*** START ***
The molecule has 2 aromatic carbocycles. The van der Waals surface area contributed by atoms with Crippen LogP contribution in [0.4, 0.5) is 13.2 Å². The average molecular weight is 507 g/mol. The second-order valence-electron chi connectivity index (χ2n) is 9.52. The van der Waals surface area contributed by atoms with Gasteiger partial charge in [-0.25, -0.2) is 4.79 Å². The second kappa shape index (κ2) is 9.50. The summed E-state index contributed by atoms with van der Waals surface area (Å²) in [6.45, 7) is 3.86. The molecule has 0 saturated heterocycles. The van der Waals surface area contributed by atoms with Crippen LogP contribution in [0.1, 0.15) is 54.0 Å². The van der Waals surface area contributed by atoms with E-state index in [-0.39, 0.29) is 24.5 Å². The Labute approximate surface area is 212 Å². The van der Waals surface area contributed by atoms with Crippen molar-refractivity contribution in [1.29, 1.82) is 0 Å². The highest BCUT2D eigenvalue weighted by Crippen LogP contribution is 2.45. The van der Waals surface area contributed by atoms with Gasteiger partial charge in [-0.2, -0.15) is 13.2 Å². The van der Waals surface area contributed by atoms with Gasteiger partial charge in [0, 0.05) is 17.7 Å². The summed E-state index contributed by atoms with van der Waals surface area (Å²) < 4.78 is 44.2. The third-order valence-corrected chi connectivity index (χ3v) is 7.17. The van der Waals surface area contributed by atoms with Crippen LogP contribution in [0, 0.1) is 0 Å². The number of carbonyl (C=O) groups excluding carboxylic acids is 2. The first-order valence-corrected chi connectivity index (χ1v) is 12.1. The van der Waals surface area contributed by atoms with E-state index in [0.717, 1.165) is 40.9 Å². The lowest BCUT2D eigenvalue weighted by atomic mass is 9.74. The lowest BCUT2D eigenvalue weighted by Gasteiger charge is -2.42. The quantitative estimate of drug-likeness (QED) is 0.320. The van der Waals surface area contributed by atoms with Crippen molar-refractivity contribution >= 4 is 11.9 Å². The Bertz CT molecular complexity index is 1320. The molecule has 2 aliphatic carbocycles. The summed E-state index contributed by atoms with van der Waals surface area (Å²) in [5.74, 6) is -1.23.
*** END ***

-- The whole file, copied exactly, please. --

The molecule has 2 aromatic carbocycles. The van der Waals surface area contributed by atoms with Crippen LogP contribution in [0.4, 0.5) is 13.2 Å². The average molecular weight is 507 g/mol. The second-order valence-electron chi connectivity index (χ2n) is 9.52. The van der Waals surface area contributed by atoms with Gasteiger partial charge in [-0.25, -0.2) is 4.79 Å². The second kappa shape index (κ2) is 9.50. The summed E-state index contributed by atoms with van der Waals surface area (Å²) in [6.45, 7) is 3.86. The molecule has 0 saturated heterocycles. The van der Waals surface area contributed by atoms with Crippen LogP contribution in [0.1, 0.15) is 54.0 Å². The van der Waals surface area contributed by atoms with E-state index in [-0.39, 0.29) is 24.5 Å². The Labute approximate surface area is 212 Å². The van der Waals surface area contributed by atoms with Crippen molar-refractivity contribution in [1.29, 1.82) is 0 Å². The highest BCUT2D eigenvalue weighted by Crippen LogP contribution is 2.45. The van der Waals surface area contributed by atoms with Gasteiger partial charge in [-0.2, -0.15) is 13.2 Å². The van der Waals surface area contributed by atoms with Gasteiger partial charge in [0, 0.05) is 17.7 Å². The summed E-state index contributed by atoms with van der Waals surface area (Å²) < 4.78 is 44.2. The third-order valence-corrected chi connectivity index (χ3v) is 7.17. The van der Waals surface area contributed by atoms with Crippen LogP contribution in [0, 0.1) is 0 Å². The number of carbonyl (C=O) groups excluding carboxylic acids is 2. The first-order valence-corrected chi connectivity index (χ1v) is 12.1. The van der Waals surface area contributed by atoms with E-state index in [0.717, 1.165) is 40.9 Å². The lowest BCUT2D eigenvalue weighted by atomic mass is 9.74. The lowest BCUT2D eigenvalue weighted by Gasteiger charge is -2.42. The quantitative estimate of drug-likeness (QED) is 0.320. The van der Waals surface area contributed by atoms with Crippen molar-refractivity contribution >= 4 is 11.9 Å². The Bertz CT molecular complexity index is 1320. The molecule has 2 aliphatic carbocycles. The summed E-state index contributed by atoms with van der Waals surface area (Å²) in [5.74, 6) is -1.23.